My grandmother used to use the phrase – “Oohh, he’s a bit of a one.” It was particularly prevalent whilst we ate egg and chips and watched Top of the Pops of an evening. Jarvis Cocker – “Oohh, he’s a bit of a one.” Liam Gallagher – “Oohh, look at him with his eyebrows, he’s a bit of a one.” Courtney Love – “Oohh, she’s a bit of a one. *Tut*, could’ve washed her hair.” Keith Flint was met with stunned silence. She was more of a snooker fan, really.

Ariel Pink garners a similar baffled, furrowed brow in me. Discovered making lo-fi 80s pop on a cassette recorder in the Los Angeles hills by Animal Collective, he was acclaimed as king of LA’s underground scene, anointed as the new DIY Frank Zappa and lauded for the twisted melodies and all round strangeness of album Before Today (2010). The most quotable new star in years, he has made a number of questionable ponderings on gay marriage, race and politics and even once stated “I love paedophiles too, and I love necrophiliacs.”Hurrah, a mad genius rock brat with an ego the size of China, thought some. What a douchebag, thought others.

Fresh from starting a feud with Madonna by claiming she had asked him to sort out her ailing career, Pink’s new album Pom Pom comes at a time when the 36-year-old is no longer considered the mould-breaking, boy wonder and seems to be hated by half the music industry. His response is to shrug his shoulders, carry on his contrary old way and deliver a record as idiosyncratic, trashy, camp and startlingly ridiculous as could be imagined. It’s a career collecting opus of kitsch freak-pop that gives the Ariel Pink treatment to soft rock, psychedelic surf, TV jingles and robotic, retro electro.

Like a low-budget soundtrack to John Waters’ most insane imaginings, it’s a celebration of crass, tacky bad taste that includes songs about a boy being taken to a strip club by his grandfather (Black Ballerina), voice mail messages from his therapist and strutting tales of sleazy, pimpish swagger. Opener Plastic Raincoats in the Pig Parade sets the tone with a carnival tune of candy floss melodies, Willy Wonka weirdness and garish fairground hubbub that is as unsettlingly as a trip to Pee-Wee Herman’s Playhouse.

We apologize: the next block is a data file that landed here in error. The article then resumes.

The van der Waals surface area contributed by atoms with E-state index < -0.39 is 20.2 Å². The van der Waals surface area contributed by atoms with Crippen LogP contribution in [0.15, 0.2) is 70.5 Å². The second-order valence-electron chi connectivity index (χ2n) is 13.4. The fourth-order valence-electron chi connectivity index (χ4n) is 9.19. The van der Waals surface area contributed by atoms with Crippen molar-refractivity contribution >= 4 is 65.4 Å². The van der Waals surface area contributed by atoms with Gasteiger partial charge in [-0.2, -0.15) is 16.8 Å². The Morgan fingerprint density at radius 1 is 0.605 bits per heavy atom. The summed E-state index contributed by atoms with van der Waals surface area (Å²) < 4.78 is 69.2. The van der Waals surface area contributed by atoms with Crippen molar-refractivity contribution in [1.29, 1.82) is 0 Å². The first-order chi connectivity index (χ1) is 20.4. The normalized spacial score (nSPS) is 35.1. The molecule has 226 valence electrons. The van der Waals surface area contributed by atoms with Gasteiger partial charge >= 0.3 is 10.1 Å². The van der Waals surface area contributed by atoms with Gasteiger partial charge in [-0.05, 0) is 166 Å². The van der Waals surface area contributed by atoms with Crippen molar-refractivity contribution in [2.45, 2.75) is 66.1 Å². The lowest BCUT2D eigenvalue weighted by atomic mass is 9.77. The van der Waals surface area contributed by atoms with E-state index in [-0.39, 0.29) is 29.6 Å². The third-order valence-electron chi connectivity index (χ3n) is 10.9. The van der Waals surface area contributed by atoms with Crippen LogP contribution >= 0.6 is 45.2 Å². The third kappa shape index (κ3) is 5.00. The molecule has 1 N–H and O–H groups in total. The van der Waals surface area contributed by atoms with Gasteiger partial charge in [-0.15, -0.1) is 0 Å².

White Freckles shifts us into a car chase scene from Nightrider with flashing LCD lights and arcade game ambience before a hand break turn into a smoke machine fog of Spinal Tap rawk ballads and spandex clad theatrics that culminates in a Scorpions-like Halloween spectacular on Four Shadows. The magpie-ing of tacky gift stores and thrift shops continues on Put Your Number In My Phone, whilst Nude Beach A-Go-Go is a bonkers-genius theme tune to a 60s version of Happy Days and Baywatch set on Venice Beach, and Sexual Athletics is a pervy, Blaxsploitation groove as if performed by Screech from Saved By The Bell.

It’s all a smirking, vaudeville collection of absurdist oddball pop that feels like Daniel Johnston, Robert Smith and Barbara Cartland making a mix-tape for Anna Nicole Smith. His weirdness and outsider thinking should be celebrated and his role as a pop antagonist that plays the cartoon villain completely embraced – we need crazies to push buttons and wind Madonna up. And, hell he could well be the millennials answer to Captain Beefheart for all I know. Problem is, it’s all completely unlistenable. Lord knows what my Grandmother would have made of him.